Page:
Families experiencing loss find a safe place to share

| April 26, 2016 | 1 Comment

Bonnie Serio, a parishioner and pastoral care specialist at St. John Neumann in Eagan, comforts 8-year-old Max as he hugs his mom, Debbie Gonsioroski, during a March 3 session of Partners Around Loss through Support, or PALS, a support group sponsored by the parish and Faithful Shepherd Catholic School in Eagan, where the group meets. Dave Hrbacek/The Catholic Spirit

Walking through grief

Part six in a 14-part Year of Mercy series highlighting local Catholics who live out the corporal and spiritual works of mercy.

In 2014, Veronica Rosa and her family were hit hard. Three months after their divorce, her ex-husband died.

Rosa, 40, a parishioner of St. John the Baptist in Savage, sought help for her grieving 12-year-old son. She found it in Partners Around Loss through Support, or PALS, a bereavement group primarily for children sponsored by St. John Neumann in Eagan.

Debbie Gonsioroski, 43, also brings her 8-year-old son, Max, to PALS. Her husband committed suicide in their home five years ago.

“Max has a lot of friends that come from a two-parent household [and] a lot of friends that have single parents. But he doesn’t have any friends who’ve lost a parent to death, so he can’t really talk to anybody about it,” said Gonsioroski, who also has two daughters, ages 22 and 19. “And it’s just a place that he can come and talk.”

Gonsioroski said Max doesn’t generally talk to her about his dad’s death or his feelings. But after leaving Faithful Shepherd Catholic School in Eagan, where PALS sessions take place, he opens up to her about his anger, grief, sadness and even happiness.

“This is just another piece to the puzzle to help Max in his grieving process,” said Gonsioroski, who attends a Christian church. “There’s just a new way to do grief, and it’s not about hiding your feelings and being sad alone,” she added, noting how expressing grief has changed since she was Max’s age. “It’s about being allowed to be sad with other people, but also to be happy and rejoice. Grief is so complicated.”

The PALS sessions also prompt conversations for Rosa and her son, whom she asked The Catholic Spirit not to name, usually on the ride home afterward.

Veronica Rosa and her 12-year-old son, parishioners of St. John the Baptist in Savage, share a moment after receiving prayer shawls during a session of PALS March 3.

Veronica Rosa and her son, parishioners of St. John the Baptist in Savage, share a moment after receiving prayer shawls during a session of PALS March 3. Dave Hrbacek/The Catholic Spirit

“We are closer from everything that’s happened,” Rosa said.

And while she sees how the group has helped her son, she said she’s also benefiting from talking to other parents about trying to manage grief — her son’s and her own — amid daily life.

“For me, it’s been the only thing,” said Rosa, who has also seen a psychologist. “I don’t want to be the crier anymore. It was definitely comforting. At least I’m not alone.”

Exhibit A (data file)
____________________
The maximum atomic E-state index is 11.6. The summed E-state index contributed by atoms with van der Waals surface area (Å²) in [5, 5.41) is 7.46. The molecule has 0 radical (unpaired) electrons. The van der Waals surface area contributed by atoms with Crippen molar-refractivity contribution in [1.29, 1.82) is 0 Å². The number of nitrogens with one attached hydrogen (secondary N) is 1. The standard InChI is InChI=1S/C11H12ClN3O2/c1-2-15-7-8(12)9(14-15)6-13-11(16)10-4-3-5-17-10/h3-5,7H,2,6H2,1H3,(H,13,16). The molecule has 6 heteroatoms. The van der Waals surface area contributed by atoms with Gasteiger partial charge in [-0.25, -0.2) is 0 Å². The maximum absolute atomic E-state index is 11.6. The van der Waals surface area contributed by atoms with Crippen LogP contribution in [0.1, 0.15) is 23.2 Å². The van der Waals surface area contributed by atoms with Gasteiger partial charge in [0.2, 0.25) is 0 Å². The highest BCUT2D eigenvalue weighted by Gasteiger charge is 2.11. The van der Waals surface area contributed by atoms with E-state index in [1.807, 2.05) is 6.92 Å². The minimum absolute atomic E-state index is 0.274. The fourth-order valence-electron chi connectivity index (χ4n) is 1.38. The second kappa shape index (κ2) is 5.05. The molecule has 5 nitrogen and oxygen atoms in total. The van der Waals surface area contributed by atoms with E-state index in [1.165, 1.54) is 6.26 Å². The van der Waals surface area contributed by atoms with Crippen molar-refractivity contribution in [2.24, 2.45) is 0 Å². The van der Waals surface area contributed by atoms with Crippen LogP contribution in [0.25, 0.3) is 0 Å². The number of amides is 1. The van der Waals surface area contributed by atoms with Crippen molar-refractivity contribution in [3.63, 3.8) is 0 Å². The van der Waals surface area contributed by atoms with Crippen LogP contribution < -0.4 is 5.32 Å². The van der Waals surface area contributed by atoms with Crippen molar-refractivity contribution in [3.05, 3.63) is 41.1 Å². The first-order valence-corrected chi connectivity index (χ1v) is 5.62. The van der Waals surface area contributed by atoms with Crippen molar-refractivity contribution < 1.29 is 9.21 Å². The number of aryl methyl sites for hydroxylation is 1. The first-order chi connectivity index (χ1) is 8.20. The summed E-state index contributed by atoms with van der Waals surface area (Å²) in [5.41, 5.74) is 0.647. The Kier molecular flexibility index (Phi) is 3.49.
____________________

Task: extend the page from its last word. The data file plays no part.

“They’re so great here,” Gonsioroski said. “I feel like they’re family. They’re really good people.”

Delving in

Alongside the families of PALS are the facilitators, a handful of dedicated women and men from St. John Neumann and St. Thomas Becket, also in Eagan, who devote hours of their time to comforting the sorrowful, regardless of religious affiliation.

Leading the charge is Bonnie Serio, 72, a parishioner and pastoral care specialist at St. John Neumann.

In 2002, Serio left her job as director of a grief program through the Archdiocese of St. Paul and Minneapolis to become the faith formation director at St. John Neumann. She brought Rainbows, an international, Christian-based program, with her, but transitioned it to PALS in 2014 to avoid what she thought was unnecessary red tape and to make the program more engaging for youth. She had brought Rainbows to a number of parishes in the archdiocese, starting with All Saints in Lakeville in the 1980s. The Rainbows program in those parishes has since dissolved, Serio said, which she calls a “shame.”

Although not every family PALS serves is Catholic or even Christian, Serio identifies the program as Christian. The Serenity Prayer, she said, has become its mantra.

“You truly have to delve into your own faith and your own heart and your own life,” she said. “The Catholic faith — that presence of Christ and the Holy Spirit — is ever present. I think you have to have life experiences that would draw you to something like this. My sadness is for people who don’t [have faith].”

Gearing up for the evening sessions, Serio, who has a master’s degree in education, prepares the lesson plans. She also screens and trains facilitators, and works with her parish to ensure PALS is using resources wisely. The program is offered free of charge, but they ask for a free-will offering for some meals. Participants must sign a confidentiality agreement and abide by PALS guidelines.

She said she’s grateful for support from pastors, too.

But there was a time when Serio was ready to quit. She changed her mind after meeting with a former participant who interviewed her for a high school psychology class assignment.

“I had no idea what effect we had on this kid,” said Serio, adding that many former participants ask to return as facilitators to “pay it forward.” Facilitators must be 21 or older.

Serio knows firsthand how important support can be during difficult life events, especially when that support comes from a faith community.

“I have, frankly, healed through so many grief issues that I didn’t even realize I had as a child, due to my faith and due to the experience of working with kids,” she said. “I think that’s God’s miracle working through these people. They are all such wonderful people.”